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Article

Treatment-Resistant Depression: Some Introductory Tips

Topics: Antidepressants | Bipolar Disorder | Depressive Disorder | Registered Articles

Treatment-resistant depression (TRD) has a fairly low barrier of entry. Failure of 2 full antidepressant trials—lasting 6 weeks at a minimally effective dose—is enough to qualify. In this month’s issue of TCPR, we’ll highlight pharmacologic advances that are underutilized and debunk a few that are unlikely to be effective for TRD. But first, we

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Article

Adolescents With ADHD and Substance Use Disorders: A Primer

Topics: Addiction | ADHD | Child Psychiatry | Registered Articles | Substance Abuse

You are evaluating a 16-year-old boy referred for mandated substance use treatment by his high school, where he was found drinking alcohol and smoking cannabis with a friend in the restroom. As you gather his history, he says, “One doctor told me I have ADHD. That’s why I smoke pot—it helps me focus. But I think I’d do better with some Adderall.

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Article

Treating Chronic Pain When There’s Addiction: A Primer

Topics: Addiction | Practice Tools and Tips | Psychopharmacology | Registered Articles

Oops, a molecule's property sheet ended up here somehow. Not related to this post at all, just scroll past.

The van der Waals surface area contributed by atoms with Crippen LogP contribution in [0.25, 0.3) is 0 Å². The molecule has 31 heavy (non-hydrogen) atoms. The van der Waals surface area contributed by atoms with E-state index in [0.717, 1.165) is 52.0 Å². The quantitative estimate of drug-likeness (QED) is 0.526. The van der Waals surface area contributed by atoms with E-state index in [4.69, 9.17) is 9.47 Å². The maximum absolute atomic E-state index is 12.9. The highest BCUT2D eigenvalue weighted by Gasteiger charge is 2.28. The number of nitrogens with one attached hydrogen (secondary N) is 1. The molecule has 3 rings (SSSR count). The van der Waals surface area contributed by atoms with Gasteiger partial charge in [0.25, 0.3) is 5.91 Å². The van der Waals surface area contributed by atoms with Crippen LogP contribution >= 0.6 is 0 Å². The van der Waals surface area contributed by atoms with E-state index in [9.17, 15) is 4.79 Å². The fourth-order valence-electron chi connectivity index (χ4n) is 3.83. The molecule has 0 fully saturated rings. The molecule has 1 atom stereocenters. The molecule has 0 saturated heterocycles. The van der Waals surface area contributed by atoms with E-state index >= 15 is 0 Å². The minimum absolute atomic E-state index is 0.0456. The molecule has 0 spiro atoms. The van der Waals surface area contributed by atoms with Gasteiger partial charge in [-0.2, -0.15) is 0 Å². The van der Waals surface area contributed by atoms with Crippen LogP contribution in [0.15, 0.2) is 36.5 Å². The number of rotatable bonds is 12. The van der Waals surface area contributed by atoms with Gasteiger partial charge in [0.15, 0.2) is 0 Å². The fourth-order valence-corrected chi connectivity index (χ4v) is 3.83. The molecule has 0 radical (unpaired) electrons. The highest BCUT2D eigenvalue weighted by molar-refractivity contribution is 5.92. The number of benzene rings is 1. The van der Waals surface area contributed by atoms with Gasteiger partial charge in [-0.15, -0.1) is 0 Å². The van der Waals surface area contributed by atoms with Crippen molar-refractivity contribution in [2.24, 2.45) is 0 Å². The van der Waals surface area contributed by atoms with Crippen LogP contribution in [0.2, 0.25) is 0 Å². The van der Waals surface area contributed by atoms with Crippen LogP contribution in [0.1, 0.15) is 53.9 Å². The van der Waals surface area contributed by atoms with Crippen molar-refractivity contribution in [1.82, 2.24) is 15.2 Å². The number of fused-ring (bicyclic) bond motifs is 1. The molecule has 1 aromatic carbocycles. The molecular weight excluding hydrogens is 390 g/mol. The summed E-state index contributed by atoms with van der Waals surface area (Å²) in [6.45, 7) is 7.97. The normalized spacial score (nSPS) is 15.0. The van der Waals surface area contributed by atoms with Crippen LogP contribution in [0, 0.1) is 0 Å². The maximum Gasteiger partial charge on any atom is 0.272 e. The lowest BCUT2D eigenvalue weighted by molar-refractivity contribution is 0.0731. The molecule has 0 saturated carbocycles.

It can be challenging to manage chronic pain, even more so when our patients suffer from addiction. We can find ourselves walking a tightrope between the risk of relapse due to the inadequate treatment of pain, and the risk of relapse due to the use of opioid analgesics. Since our mission is to minimize suffering and optimize functioning while helpin

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Article

Benzodiazepines for Anxiety: Where They Fit In

Topics: Registered Articles

Benzodiazepines (BZDs) are widely used, rarely studied, and much maligned. So where exactly do they fit in today’s medication arsenal for treating anxiety? In this article, I will discuss when BZDs are appropriate and when they are not, and how to choose among the various BZDs. But before doing so, let’s first address the elephant that always see

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Expert Q&A

Prescribing and Managing Antipsychotics

Topics: Antipsychotics | Pharmacology Tips | Practice Tools and Tips | Registered Articles

TCPR: Dr. Schwartz, there are so many antipsychotics available. How do you choose in your own practice? Dr. Schwartz: Any drugs that have an FDA indication for a particular diagnosis are likely to be effective. I especially like to use those that have less risk of metabolic complications, such as ziprasidone, lurasidone, etc. If we are discussing eff